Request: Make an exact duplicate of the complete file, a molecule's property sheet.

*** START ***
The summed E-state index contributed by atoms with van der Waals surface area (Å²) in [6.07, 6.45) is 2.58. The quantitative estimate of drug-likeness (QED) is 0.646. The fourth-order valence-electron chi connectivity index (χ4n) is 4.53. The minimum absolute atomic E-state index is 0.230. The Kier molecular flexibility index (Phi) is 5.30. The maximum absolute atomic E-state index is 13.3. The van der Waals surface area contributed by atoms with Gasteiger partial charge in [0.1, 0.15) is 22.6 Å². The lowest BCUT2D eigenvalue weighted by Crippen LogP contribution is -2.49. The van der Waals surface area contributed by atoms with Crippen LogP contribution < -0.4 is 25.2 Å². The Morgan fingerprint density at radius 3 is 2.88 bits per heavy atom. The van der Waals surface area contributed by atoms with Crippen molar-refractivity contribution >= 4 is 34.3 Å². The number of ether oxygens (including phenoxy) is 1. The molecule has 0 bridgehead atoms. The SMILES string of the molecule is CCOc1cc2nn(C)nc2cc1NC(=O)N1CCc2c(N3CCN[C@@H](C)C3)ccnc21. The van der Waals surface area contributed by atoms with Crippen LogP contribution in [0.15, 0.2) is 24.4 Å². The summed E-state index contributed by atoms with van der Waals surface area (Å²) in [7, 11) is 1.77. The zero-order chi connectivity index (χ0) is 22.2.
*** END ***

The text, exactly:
The summed E-state index contributed by atoms with van der Waals surface area (Å²) in [6.07, 6.45) is 2.58. The quantitative estimate of drug-likeness (QED) is 0.646. The fourth-order valence-electron chi connectivity index (χ4n) is 4.53. The minimum absolute atomic E-state index is 0.230. The Kier molecular flexibility index (Phi) is 5.30. The maximum absolute atomic E-state index is 13.3. The van der Waals surface area contributed by atoms with Gasteiger partial charge in [0.1, 0.15) is 22.6 Å². The lowest BCUT2D eigenvalue weighted by Crippen LogP contribution is -2.49. The van der Waals surface area contributed by atoms with Crippen LogP contribution < -0.4 is 25.2 Å². The Morgan fingerprint density at radius 3 is 2.88 bits per heavy atom. The van der Waals surface area contributed by atoms with Crippen molar-refractivity contribution >= 4 is 34.3 Å². The number of ether oxygens (including phenoxy) is 1. The molecule has 0 bridgehead atoms. The SMILES string of the molecule is CCOc1cc2nn(C)nc2cc1NC(=O)N1CCc2c(N3CCN[C@@H](C)C3)ccnc21. The van der Waals surface area contributed by atoms with Crippen LogP contribution in [0.15, 0.2) is 24.4 Å². The summed E-state index contributed by atoms with van der Waals surface area (Å²) in [7, 11) is 1.77. The zero-order chi connectivity index (χ0) is 22.2.